The Team




I grew up in a big family, with young hippie, politically charged parents, who opened an organic farm in the suburbs of New York.  My first concert was Tracy Chapman (age 7); my first sentence was "Walt Disney is a sexist."

I've always been interested in politics but hated the system’s bureaucracy. I figured more could be done by working outside of the system. You’ve probably seen our Donald Eres Un Pendejo campaign. 

When I was 16 I first traveled to Guatemala to visit my uncle, John Rexer, the owner of Ilegal Mezcal and Café No Se. There, with an old bass player named LaVon E. Calhoun, I played live music for the first time. At the age of 18 I went back down again to help organize a big benefit concert for an NGO called Niños de Guatemala.  I have been back every year since.

Right out of college I started working at an editing house, which was designing the visuals for Roger Water’s "The Wall" tour, the space served as Roger's headquarters. When Ilegal Mezcal was about to launch, I left the editing house, to help my uncles business.

I moved into a beat up old NYC loft, with no stove or fridge. It became home and office. I lived with two of John’s friends who had worked with him in Guatemala. The three of us helped launch the brand in the United States. At 4 am we put up our first street ad campaign with wheat paste around Manhattan, one of many late night adventures.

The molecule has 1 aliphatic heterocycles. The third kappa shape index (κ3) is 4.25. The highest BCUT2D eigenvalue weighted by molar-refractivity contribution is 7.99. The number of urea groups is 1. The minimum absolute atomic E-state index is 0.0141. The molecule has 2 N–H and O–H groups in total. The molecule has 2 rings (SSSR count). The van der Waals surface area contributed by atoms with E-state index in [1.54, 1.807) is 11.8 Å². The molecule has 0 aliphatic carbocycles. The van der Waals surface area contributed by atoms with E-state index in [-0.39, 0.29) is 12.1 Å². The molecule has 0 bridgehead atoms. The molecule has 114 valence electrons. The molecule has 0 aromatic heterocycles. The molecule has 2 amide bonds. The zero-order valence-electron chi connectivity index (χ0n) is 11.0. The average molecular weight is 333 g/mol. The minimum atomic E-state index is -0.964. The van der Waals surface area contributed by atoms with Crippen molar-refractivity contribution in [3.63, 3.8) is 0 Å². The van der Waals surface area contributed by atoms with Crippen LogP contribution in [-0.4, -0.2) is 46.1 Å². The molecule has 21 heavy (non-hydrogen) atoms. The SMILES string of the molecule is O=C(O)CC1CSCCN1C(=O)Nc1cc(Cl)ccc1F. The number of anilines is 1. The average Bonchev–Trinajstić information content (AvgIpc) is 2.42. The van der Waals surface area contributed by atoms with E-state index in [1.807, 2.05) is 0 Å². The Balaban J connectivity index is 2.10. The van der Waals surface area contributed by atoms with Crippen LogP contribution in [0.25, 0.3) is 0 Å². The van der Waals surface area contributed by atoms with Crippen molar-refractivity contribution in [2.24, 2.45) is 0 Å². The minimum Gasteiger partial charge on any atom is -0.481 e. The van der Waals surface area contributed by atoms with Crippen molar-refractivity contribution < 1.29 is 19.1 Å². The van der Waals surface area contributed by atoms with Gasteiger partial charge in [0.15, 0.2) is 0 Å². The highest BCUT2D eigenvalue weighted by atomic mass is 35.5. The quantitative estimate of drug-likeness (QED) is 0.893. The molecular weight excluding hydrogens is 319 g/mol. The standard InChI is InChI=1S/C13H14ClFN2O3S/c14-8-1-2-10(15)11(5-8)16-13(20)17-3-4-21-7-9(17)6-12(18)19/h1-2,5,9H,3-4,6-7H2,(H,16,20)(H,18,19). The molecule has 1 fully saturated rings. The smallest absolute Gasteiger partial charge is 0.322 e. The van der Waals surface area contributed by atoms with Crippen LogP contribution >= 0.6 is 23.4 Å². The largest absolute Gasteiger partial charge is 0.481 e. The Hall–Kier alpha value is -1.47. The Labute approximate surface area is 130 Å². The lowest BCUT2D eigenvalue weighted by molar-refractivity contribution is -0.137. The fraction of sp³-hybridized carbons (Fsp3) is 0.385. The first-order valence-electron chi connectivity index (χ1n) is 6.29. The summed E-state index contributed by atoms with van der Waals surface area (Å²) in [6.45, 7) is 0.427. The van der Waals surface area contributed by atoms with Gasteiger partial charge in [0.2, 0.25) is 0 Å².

I now run our marketing at Ilegal Mezcal and am the Creative Director for 11C. I get to have my hands in design, music and politics on a daily basis. We are more than a booze company.  Some people say we are more of a cult than a brand...I'm okay with that.

1. Gilbert Marquez Pouring GIF.gif

Gilbert marquez  

global brand ambassador 

I grew up in a neighborhood in Anaheim where you were either in a punk rocker or in a street gang. I was in a political Spanish punk band called Venganza. I spent a lot of my teen years touring Cali and Mexico. Most our shows were benefit shows for immigration reform or after school youth programs.

I have a tattoo that says "ilegal" on my face ha.

I often travel to Oaxaca to stay current in what is new on the mezcal game, along with consulting on the bar and cocktail program for Casa Estambul (the owner is a Oaxacan artist named Dr. Lakra). 

I started my hospitality career at 320 main in Seal Beach, CA but I was a day laborer before that. After that I briefly moved to Atlanta. I got involved with Ilegal when John Rexer (the owner) came in to Escopion (first mezcal bar in Atlanta). He told me he was the owner of Ilegal, I wanted to show him a good time so obviously I proposed taking him to Diamonds of Atlanta and Waffle house. We became fast friends and to this day often travel together.

When I returned to LA, I lead the cocktail programs at well know Latin restaurants and lounges Mexicano, Mercado, El Carmen and Tacoteca. I have worked to develop my own personal style when making cocktails, playing not just with flavor but also with form and perception.